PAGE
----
Poverty and Power: Secondhand Clothes as Protest

Later this week I will be giving an extended lecture on the secondhand fashion market and countercultures that adopted thrifted clothes as political statements — focusing on Yippies, but touching upon the Beats — at this year’s Pop Culture Association symposium in Boston, MA. My panel will be on Thursday at 4:45pm, and there will be a robust line-up of other fashion panels on topics covering Fashion, Style, Appearance, Consumption + Design. Drop a line if you’ll be there — or just look out for me, I’d love to meet you!

old clothes market in Richmond, VA, 1870

As early as the 17th century, servants and slaves sold their wealthy employers’ castoff garments at secondhand depots to other impoverished people. You can see from the depiction above (click for larger image) that secondhand markets were frequented by shabbily dressed people: the poor and/or racial minorities, who would not have the money for expensive new fabrics, nor the leisure time to sew anything but mending. Used clothes accordingly carried a heavy stigma of poverty and desperation — written accounts sometimes refer to the silence at these markets, no person wanting to draw attention to him or herself. But during WWII, when most people — even in wealthy countries — were struggling to make ends meet and to clothe their families, the American and British governments actually encouraged their citizens to “Make Do and Mend.” Magazines and newspapers like the following would actually dispense advice on how to reduce spending and recycle what you had:

Make Do and Mend advice: "Grand Ways to Eke Out Dated or Worn Clothes" c 1943

It was only when the economics of Americans leveled out a bit in the economic boom of the ’50s and ’60s that castoff garments acquired an entirely new significance: that of protest against the societies that perpetuated this kind of wealth disparity.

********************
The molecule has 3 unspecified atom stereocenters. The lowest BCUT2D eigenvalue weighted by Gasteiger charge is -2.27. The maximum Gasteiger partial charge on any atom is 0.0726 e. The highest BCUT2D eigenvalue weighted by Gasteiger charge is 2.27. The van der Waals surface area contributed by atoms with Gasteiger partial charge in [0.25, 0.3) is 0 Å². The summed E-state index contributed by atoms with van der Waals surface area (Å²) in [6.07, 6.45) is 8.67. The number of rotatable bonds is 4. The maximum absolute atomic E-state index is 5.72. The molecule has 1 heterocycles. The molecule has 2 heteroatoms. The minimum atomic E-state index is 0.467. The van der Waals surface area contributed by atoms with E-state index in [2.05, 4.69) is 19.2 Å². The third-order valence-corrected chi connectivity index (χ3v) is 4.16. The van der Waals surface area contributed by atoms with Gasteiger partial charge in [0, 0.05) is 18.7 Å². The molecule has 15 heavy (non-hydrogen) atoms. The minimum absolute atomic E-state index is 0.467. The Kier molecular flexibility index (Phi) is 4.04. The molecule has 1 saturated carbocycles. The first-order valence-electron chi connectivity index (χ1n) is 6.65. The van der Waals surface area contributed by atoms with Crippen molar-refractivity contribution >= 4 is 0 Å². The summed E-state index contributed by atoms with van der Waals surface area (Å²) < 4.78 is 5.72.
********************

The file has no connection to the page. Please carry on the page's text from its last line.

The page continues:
In the mid-20th century, American and European youth subcultures adopted secondhand clothes as aesthetic protest against the excessive consumerism of older generations who spent their new-found leisure time in the first controlled environment shopping malls, and populating the idealized new homogenous suburbs like Levittown, Long Island:

Levittown, NY, first suburb in 1948

Family in Front of Cape Cod suburban home, 1948

Often galvanized by a rejection of their respective contemporary political systems and social mores, beatniks, hippies, and punks all rejected elitist designer fashions for ideological reasons. Embracing the very stigma of used clothes, secondhand style enabled wearers to confront the mainstream public by advertising allegiances to anti-consumerist lifestyles and radical socio-political philosophies. Existentialist beatniks adopted an understated, muted uniform with references to French existentialism (stripes, berets, etc.) and peasant blouses, in contrast to popular exuberant ‘50s colors, patterns, and flamboyant silhouettes:

Beat couple in the Gaslight Cafe, Greenwich Village, late 1950s

 

Donna Reed

Similarly, Marxist-leaning hippies and Yippies revived outmoded styles with flowing layers in contrast to distinctly futuristic space-race minimalist ‘60s designs

Jerry Rubin during Chicago Eight Trial, 1968

Rudi Gernreich visor ensemble, 1965

This tradition continued with the anarchist punks who sported visibly ragged, sloppily mended clothes in contrast to ‘80s polished business chic:

Johnny Rotten

Wall Street film still, 1987